Clio greeted me happily upon my return, but she was a lot worse for wear.  The facility owner and I discussed her symptoms and agreed that it was highly likely that she didn’t have a viral condition, but a neurological one – possibly a stroke.  She’d developed a head tilt and could no longer walk straight.  Still, as Clio nuzzled my fingers, I thought that since she was still eating and making happy rat sounds (bruxing), that perhaps we could get her back to her old condition through good feeding and careful care.

Over the next few days, Clio would greet me happily whenever I went to the cage.  She still ate and drank, though her fur remained raggedy and her eyes were often crusted with porphyrin[1].  Every morning, I would clean her eyes and feed her by hand.  When I did so, she always rewarded me by bruxing and nuzzling my fingers.

…But her condition didn’t change.  In fact, she worsened.  She spent more and more time asleep.  When she was awake, she would toddle in circles and fall over.  Sometimes, she would attempt to climb the cage walls to greet me, but would always fall over after the third or fourth rung.  After a while, she would stretch out her legs involuntarily whenever she was picked up because of her balance issues and possibly because she was having difficulty breathing.  But… she always nuzzled my fingers and bruxed, as if to show willing.

On Thursday, two weeks after I took her home, I realised that Clio wasn’t going to improve.  She was getting worse every day, slowing down and sleeping more.  Some mornings, the porphyrin crusting was so bad that she couldn’t open her eyes.  It was clear that she was dying… and that she was in a lot of pain.

So, we decided to have her put down.  We took her to the vet who told us that yes, Clio wasn’t going to improve, but that putting her to sleep was a difficult decision.  She gave us two options:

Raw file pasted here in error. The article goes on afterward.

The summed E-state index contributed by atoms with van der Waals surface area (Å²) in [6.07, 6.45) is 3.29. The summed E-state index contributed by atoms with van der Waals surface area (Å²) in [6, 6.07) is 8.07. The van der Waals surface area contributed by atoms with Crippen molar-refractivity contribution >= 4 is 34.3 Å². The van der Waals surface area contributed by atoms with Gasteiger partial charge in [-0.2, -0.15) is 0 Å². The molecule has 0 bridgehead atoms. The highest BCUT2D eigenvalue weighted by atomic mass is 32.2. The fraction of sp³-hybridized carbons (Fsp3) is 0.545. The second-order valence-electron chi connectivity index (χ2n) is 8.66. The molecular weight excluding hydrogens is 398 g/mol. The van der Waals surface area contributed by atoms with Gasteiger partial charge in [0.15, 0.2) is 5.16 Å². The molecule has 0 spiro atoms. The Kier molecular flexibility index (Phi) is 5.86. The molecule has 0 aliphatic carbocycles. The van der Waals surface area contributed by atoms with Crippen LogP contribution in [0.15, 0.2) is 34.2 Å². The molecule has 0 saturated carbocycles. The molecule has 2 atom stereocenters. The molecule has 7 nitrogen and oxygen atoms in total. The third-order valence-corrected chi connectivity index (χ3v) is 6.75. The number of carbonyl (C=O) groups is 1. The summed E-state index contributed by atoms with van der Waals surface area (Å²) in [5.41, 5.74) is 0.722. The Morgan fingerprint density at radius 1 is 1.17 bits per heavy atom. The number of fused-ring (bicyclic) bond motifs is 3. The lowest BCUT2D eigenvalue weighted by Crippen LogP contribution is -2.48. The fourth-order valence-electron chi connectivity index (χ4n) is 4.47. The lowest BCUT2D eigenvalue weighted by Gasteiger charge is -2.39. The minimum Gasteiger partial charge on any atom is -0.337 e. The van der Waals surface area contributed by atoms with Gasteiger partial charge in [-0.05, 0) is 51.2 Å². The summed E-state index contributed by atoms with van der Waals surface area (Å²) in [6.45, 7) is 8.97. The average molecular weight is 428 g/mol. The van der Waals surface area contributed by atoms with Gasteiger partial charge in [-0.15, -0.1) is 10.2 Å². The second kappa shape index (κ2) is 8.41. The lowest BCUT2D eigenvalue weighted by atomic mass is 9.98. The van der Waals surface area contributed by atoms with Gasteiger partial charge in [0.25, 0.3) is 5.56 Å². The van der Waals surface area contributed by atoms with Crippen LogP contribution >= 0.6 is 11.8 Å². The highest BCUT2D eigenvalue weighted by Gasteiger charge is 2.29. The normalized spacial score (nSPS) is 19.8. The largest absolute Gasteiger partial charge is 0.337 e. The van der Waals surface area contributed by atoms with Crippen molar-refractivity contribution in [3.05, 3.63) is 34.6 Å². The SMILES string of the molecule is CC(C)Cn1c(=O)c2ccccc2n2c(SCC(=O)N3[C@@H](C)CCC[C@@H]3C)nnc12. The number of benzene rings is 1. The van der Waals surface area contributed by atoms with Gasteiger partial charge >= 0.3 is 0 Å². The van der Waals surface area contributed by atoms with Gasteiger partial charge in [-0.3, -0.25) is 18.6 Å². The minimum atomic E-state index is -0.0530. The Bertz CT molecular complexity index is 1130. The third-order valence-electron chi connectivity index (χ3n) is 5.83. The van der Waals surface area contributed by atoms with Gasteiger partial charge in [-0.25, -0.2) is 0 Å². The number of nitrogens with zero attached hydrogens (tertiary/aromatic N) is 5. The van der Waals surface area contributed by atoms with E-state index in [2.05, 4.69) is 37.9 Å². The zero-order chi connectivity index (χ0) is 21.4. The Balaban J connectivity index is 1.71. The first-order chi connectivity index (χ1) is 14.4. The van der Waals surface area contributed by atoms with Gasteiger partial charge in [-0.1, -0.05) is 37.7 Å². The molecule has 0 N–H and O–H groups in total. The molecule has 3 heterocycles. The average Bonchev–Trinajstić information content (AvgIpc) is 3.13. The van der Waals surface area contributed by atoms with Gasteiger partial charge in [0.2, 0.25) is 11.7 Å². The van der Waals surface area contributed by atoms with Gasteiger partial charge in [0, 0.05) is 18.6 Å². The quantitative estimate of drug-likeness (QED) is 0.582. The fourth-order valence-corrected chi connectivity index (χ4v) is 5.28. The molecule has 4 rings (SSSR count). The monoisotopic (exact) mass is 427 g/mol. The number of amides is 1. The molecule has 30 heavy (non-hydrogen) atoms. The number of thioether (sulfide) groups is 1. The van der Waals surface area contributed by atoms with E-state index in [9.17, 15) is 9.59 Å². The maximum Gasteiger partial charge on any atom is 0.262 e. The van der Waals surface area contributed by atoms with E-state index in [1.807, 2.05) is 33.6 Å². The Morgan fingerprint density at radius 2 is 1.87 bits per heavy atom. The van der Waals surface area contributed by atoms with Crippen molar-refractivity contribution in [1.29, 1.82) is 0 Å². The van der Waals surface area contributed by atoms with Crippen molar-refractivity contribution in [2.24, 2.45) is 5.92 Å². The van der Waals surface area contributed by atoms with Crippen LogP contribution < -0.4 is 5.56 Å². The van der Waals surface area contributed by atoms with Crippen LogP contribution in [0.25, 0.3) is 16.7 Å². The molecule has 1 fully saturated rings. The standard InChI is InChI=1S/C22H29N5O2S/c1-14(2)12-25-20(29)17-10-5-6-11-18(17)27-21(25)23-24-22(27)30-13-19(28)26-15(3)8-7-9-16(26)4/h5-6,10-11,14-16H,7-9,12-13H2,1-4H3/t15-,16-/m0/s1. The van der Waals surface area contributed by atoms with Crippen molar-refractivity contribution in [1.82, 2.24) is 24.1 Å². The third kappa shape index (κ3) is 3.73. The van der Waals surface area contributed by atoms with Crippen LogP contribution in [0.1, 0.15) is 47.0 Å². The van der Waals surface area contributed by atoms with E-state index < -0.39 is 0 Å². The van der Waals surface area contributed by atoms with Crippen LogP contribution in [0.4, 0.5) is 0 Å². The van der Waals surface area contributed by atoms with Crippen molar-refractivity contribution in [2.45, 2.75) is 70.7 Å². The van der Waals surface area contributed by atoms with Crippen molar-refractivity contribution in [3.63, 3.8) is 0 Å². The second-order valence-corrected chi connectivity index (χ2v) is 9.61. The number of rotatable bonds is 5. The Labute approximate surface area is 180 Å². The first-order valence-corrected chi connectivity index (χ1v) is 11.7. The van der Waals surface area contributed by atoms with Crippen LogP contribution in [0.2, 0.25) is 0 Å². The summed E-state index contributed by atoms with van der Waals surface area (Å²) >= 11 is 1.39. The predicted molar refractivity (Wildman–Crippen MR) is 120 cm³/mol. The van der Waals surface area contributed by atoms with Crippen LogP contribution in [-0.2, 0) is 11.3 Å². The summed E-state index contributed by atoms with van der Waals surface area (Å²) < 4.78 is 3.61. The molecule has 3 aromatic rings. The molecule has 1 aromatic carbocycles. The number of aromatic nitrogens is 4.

1. Bring Clio home and manage her pain until she died naturally.
  2. Have her put down immediately.

Making the decision to put an animal to sleep is very difficult.  Generally, there’s a gut feeling when it’s time to say goodbye to an animal.  Most of the time, your pet’s behaviour will clue you into how they’re feeling, especially if you’re close to them.  Clio stopped playing with her cagemate and spent most of her days asleep.  Towards the end, she was really slowing down and though she would rouse herself and eat, it took her a long time to wake up.  Though Clio never lost interest in her food or water (something I always take as a sign that an animal is dying, as once they stop eating, the end is almost certainly near), it was becoming increasingly difficult for her to get the food she wanted.

If you’re already asking yourself whether or not you should be putting your pet to sleep, in a way, you sort of know if you should.

However, you should always speak to your vet about your pet’s condition before making any serious decisions.  Sometimes, a pet in a great deal of pain can be treated with hard work.  If your vet is only offering pain management options and has let you know that the disease is terminal, then it’s up to you.  Euthanasia isn’t for everyone, which is why our vet gave us the option of managing her pain until she died naturally.

Either way, losing a pet is hard, so always give it lots of thought before you decide for or against putting your pet to sleep.

Since I couldn’t bear to see Clio suffer anymore, I made the decision to have her put to sleep.  The vet took her away, then brought her back in a little box.

I cried a little.

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Clio’s gravesite.  RIP Clio.

We buried the box in our backyard and planted a blueberry bush over it as a memorial.  Clio had expensive taste and she always loved blueberries.


[1] A reddish oil produced by rats naturally to soften their fur.  A sick rat often overproduces this oil and can’t groom it through the fur properly, leading to it crusting around the eyes and nose.

June Holiday Excursions 2015: A Visit to the SPCA

Today, J was very busy with Other Things, so I had the opportunity to spend some time with Little E!

Now that Thumper has arrived, she has been such a great big sister to him, but I still want to show her that having a small baby around does not mean that she will not be receiving any attention from me. This is why I planned a little excursion just for her!

We started out by having a Very Leisurely Breakfast at the Ya Kun Kaya Toast branch down at Holland Village. I ordered a set of steamed bread with kaya which came with a nice cup of tea (for me) as well as soft boiled eggs in a dish. Little E had a cup of Milo to herself and happily ate the runny eggs with a spoon, occasionally taking a mouthful of fluffy steamed bread.

Tasty soft boiled eggs with soya sauce

Tasty soft boiled eggs with soya sauce, steamed bread and hot drinks!

Afterwards, we drove down to the SPCA (Society for the Prevention of Cruelty to Animals). The Barn Owl and I want to teach the children to respect nature and be kind to animals, and we have always said that if we ever decide to welcome a dog or a cat into our family, we would probably adopt one from a rescue shelter.